The precinct Captain was Ava Glover, the wife of local TV and water pump man service man and Valley's leading historian Bob, a third generation descendant of both the founding families Guntlys and Gschwends. Tall, quietly dignified with a soft Kentucky accent, Ava was perfectly cast to be the presiding officer for the voting process. Her assistants for the day included Vivian O'Brien, wife of Bill the daily newspaper delivery man and amateur butcher. The O'Briens, I claim, were the first City People to migrate to Anderson Valley after World War II. Bill, Vivian and their son Ron later the founding local radio station engineer, abandoned Richmond and the Ford Motor Company assembly line to move to the Guntly House south of Navarro in 1946 or so. Vivian was a more robust in stature and voice custodian of the polls than Ava and perfectly complemented her as the guardian of the election transaction's sanctity.
Third officer was Blanche, wife of Joe Anaya, another immigrant from the Bay Area and local electrician, plumber and all-around repairman. Blanche medium-sized, round, quiet and serene, was more an observer than a participant in the administration of the voting process going on around her all day. Finally was Blanche's opposite, Lena Witherell, born in Navarro a Gentile and married to Bill, descendant of one of Boonville's first settlers.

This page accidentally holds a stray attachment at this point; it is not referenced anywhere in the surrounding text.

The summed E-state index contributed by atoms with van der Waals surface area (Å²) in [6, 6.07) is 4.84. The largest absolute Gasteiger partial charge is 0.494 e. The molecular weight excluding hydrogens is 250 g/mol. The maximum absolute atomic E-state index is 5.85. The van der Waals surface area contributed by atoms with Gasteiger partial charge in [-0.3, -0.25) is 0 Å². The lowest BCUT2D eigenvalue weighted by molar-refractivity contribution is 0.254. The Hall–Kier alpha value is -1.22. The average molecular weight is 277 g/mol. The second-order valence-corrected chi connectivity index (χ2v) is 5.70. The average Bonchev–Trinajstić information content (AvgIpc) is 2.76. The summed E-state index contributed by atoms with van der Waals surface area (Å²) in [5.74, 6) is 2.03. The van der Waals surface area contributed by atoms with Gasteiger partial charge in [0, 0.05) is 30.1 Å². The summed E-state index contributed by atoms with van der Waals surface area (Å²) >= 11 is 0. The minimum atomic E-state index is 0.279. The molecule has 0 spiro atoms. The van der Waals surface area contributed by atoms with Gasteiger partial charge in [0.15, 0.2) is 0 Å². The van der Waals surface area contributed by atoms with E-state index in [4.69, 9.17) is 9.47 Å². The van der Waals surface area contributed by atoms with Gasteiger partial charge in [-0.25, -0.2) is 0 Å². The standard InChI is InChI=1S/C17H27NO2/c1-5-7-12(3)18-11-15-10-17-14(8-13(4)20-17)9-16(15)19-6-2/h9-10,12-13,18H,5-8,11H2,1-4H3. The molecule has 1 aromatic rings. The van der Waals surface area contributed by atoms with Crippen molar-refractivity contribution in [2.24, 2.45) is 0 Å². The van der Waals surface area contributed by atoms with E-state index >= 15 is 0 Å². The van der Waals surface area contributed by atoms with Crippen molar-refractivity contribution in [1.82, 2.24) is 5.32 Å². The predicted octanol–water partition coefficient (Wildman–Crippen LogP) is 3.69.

Lena and her husband Bill were my first and best "oldtimer" neighbors, and many were the times I heard her anecdotally upend the character of each of us fellow Valley inhabitants during my regular late afternoon social calls. Her neighbor and lifetime Iteville resident Cynthia Modenese called her "the little Spitfire" or in another language "la Strega." Lena saw herself, whether needed or not, as the local "cop on the block" at the voting site, no muddy boots, loud voices or other behavior violating the standards of decorum she set for the election day ritual in Navarro. Small person in stature, but firmly ferocious was her growl of disapproval if you screwed up your participation deportment at the polls.
As I mentioned, the day began early with a modest amount of business for the first hour or two, then slowed down at mid-morning and into the afternoon. Ava and the other watchers got a lot of catching up on the Valley news done, and also took turns leaving the school to do their family grocery shopping or to catch a bite to eat at home. Lena lived right across the street from the School. Ava, Blanche and Vivian lived across Highway 128 from one another and all on the edges of the Christine Woods, once part of the Gschwend Ranch.